How things have changed!
PUBLISHED: 12:23 29 January 2008 | UPDATED: 09:40 27 October 2009
The last hundred years or so have brought great changes to Hatfield. From the country seat of a great aristocrat, and a coaching town on the Great North Road, she was was roused to modernity first by the steam railway and then the motor car. With de Havi
The last hundred years or so have brought great changes to Hatfield. From the country seat of a great aristocrat, and a coaching town on the Great North Road, she was was roused to modernity first by the steam railway and then the motor car.
With de Havilland, aviation was her trade. Now the town lies well within London's commuter orbit and is the home of a university.
This exciting story is told in a new exhibition at Mill Green Museum starting on Saturday. It will include plenty of interesting old photos and local objects - and of course plenty to see and do for all ages including a nostalgic 1950s kitchen!
There will be lots to do at the museum during February half term, especially for young visitors. On February 12, you can enjoy making your own Tardis from cardboard boxes; on February 13 create scary monster sculptures, on February 14 plait straw favours for your Valentine (or your mum!) and on February 15 explore the world of maps and draw an imaginary map of your own.
All sessions are priced at £3.50 per child and booking is required - call 01707 271362.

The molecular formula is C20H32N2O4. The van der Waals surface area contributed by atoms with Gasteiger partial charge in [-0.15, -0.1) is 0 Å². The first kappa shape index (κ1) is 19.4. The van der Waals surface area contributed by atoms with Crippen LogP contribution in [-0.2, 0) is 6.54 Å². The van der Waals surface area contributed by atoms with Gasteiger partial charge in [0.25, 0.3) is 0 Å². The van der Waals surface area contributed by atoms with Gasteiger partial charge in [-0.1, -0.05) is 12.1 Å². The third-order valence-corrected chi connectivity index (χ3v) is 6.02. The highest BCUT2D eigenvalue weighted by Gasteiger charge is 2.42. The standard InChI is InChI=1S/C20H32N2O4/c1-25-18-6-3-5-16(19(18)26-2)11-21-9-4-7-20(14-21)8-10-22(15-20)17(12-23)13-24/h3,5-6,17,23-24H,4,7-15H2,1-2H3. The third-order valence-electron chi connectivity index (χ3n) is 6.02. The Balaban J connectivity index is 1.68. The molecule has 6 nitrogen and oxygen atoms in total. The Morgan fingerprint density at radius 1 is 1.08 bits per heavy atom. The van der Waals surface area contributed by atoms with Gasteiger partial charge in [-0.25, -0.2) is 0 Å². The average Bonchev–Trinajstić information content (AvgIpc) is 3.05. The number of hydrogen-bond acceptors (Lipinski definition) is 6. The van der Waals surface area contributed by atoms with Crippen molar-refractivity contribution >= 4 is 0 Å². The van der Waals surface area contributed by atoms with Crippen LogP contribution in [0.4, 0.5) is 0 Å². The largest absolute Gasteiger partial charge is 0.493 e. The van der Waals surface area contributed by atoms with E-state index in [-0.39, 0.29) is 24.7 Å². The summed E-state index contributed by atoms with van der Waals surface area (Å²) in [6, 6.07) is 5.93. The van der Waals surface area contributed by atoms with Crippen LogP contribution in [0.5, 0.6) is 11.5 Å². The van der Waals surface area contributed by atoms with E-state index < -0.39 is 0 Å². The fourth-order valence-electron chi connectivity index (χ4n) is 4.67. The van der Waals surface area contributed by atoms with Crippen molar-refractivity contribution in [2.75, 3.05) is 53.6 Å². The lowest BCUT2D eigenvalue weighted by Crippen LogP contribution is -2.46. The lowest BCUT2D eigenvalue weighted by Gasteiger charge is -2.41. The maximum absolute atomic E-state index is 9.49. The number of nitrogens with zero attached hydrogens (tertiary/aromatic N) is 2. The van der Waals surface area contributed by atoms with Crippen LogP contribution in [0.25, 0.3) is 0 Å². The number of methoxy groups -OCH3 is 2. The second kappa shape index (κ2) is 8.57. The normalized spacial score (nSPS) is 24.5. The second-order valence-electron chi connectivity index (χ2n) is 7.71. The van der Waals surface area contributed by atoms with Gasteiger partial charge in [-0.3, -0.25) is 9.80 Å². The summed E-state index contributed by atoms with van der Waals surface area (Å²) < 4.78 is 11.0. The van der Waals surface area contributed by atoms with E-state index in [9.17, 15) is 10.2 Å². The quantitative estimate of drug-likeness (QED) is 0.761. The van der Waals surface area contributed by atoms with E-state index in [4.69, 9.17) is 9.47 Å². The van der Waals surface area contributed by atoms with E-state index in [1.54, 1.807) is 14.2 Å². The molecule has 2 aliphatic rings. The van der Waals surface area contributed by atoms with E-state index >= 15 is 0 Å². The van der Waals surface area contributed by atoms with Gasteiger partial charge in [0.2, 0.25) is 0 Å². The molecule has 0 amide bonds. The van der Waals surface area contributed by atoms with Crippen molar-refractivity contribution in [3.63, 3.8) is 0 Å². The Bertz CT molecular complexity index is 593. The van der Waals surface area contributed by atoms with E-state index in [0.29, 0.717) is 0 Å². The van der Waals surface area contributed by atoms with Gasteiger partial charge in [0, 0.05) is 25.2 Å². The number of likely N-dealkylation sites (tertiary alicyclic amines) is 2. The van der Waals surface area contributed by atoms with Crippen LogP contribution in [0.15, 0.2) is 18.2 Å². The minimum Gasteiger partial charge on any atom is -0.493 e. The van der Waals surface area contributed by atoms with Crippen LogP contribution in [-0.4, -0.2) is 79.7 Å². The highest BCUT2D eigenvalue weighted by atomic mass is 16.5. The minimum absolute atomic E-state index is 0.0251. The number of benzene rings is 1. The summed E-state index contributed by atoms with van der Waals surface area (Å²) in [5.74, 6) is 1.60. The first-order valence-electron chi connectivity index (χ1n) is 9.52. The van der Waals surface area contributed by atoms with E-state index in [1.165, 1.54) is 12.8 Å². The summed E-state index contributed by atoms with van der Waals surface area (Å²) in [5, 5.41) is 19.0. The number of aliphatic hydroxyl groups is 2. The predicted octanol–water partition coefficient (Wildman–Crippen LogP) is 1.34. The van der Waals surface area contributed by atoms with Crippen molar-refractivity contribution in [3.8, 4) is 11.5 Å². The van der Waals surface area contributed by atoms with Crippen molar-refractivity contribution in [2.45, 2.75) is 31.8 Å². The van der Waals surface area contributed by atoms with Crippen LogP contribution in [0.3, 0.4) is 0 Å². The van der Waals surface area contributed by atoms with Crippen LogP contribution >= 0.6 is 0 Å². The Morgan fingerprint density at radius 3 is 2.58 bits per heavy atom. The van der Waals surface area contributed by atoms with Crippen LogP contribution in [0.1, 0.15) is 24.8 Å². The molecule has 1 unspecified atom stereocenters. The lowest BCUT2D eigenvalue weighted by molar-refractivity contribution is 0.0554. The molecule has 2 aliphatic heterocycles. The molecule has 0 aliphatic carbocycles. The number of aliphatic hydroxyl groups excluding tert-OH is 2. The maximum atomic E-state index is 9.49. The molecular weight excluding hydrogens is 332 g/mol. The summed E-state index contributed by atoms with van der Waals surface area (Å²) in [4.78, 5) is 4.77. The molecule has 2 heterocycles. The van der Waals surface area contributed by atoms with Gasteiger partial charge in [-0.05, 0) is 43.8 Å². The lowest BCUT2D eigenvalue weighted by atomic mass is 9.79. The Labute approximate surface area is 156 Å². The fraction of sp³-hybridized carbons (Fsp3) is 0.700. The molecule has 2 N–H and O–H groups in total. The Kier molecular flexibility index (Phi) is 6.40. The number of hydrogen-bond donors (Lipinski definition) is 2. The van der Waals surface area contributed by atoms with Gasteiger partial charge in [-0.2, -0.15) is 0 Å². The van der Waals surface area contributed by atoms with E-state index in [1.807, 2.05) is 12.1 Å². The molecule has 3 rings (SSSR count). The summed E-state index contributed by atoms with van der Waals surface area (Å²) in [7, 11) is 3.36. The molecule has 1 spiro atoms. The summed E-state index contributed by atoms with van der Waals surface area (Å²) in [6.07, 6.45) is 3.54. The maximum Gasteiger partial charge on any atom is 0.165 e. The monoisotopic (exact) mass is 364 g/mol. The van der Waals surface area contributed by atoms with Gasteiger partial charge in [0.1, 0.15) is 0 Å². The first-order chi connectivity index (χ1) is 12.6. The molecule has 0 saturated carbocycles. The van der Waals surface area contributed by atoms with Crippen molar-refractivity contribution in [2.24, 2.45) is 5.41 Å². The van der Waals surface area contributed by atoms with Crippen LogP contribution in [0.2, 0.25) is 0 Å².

For adults, the Friends of Welwyn Hatfield Museums welcome all readers to a lively season of evening talks on the third Wednesday of each month. On February 20 (7.30pm for 8pm) Tony
Skottowe, local Liberal Democrat councillor, will talk about the Welwyn Garden City Heritage Trust of which he is a founder member, and explain its ideas and plans for the future.
On March 21 Merle Rook, the wife of Welwyn Hatfield's best-known local archaeologist, Tony Rook, will explain the impact of his enthusiasm on their domestic life! From object labelling to storage, to cleaning and care of archaeology, Merle will take us behind the scenes into the care and research that goes into what Tony has been known to call "other people's ancient rubbish". So come and enjoy this light-hearted and informative evening talk.
All talks can be booked by calling 01707 271362. The price is £2 for members and £4 for non-members.
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